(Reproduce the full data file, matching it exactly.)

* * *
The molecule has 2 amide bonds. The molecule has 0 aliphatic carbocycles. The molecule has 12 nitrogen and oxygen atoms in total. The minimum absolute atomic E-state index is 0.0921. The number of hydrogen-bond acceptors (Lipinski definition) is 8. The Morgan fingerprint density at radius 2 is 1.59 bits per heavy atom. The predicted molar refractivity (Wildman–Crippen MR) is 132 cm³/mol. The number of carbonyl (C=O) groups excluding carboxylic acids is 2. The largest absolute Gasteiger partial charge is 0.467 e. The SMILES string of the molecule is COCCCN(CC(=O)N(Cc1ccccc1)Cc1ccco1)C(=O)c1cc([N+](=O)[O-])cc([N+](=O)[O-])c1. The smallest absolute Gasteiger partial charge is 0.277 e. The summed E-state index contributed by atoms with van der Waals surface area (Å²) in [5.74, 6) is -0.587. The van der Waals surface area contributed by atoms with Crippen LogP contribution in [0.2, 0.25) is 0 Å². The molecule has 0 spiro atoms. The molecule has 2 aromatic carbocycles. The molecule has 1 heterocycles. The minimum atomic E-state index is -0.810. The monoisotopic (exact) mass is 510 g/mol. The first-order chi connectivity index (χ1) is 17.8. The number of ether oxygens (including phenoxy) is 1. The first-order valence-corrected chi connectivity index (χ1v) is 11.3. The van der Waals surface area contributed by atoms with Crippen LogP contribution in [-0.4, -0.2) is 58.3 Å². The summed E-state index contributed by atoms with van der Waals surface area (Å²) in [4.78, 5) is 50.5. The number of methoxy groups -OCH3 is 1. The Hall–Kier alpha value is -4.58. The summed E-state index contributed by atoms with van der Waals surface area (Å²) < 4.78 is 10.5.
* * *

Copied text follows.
The molecule has 2 amide bonds. The molecule has 0 aliphatic carbocycles. The molecule has 12 nitrogen and oxygen atoms in total. The minimum absolute atomic E-state index is 0.0921. The number of hydrogen-bond acceptors (Lipinski definition) is 8. The Morgan fingerprint density at radius 2 is 1.59 bits per heavy atom. The predicted molar refractivity (Wildman–Crippen MR) is 132 cm³/mol. The number of carbonyl (C=O) groups excluding carboxylic acids is 2. The largest absolute Gasteiger partial charge is 0.467 e. The SMILES string of the molecule is COCCCN(CC(=O)N(Cc1ccccc1)Cc1ccco1)C(=O)c1cc([N+](=O)[O-])cc([N+](=O)[O-])c1. The smallest absolute Gasteiger partial charge is 0.277 e. The summed E-state index contributed by atoms with van der Waals surface area (Å²) in [5.74, 6) is -0.587. The van der Waals surface area contributed by atoms with Crippen LogP contribution in [0.2, 0.25) is 0 Å². The molecule has 0 spiro atoms. The molecule has 2 aromatic carbocycles. The molecule has 1 heterocycles. The minimum atomic E-state index is -0.810. The monoisotopic (exact) mass is 510 g/mol. The first-order chi connectivity index (χ1) is 17.8. The number of ether oxygens (including phenoxy) is 1. The first-order valence-corrected chi connectivity index (χ1v) is 11.3. The van der Waals surface area contributed by atoms with Crippen LogP contribution in [-0.4, -0.2) is 58.3 Å². The summed E-state index contributed by atoms with van der Waals surface area (Å²) in [4.78, 5) is 50.5. The number of methoxy groups -OCH3 is 1. The Hall–Kier alpha value is -4.58. The summed E-state index contributed by atoms with van der Waals surface area (Å²) < 4.78 is 10.5.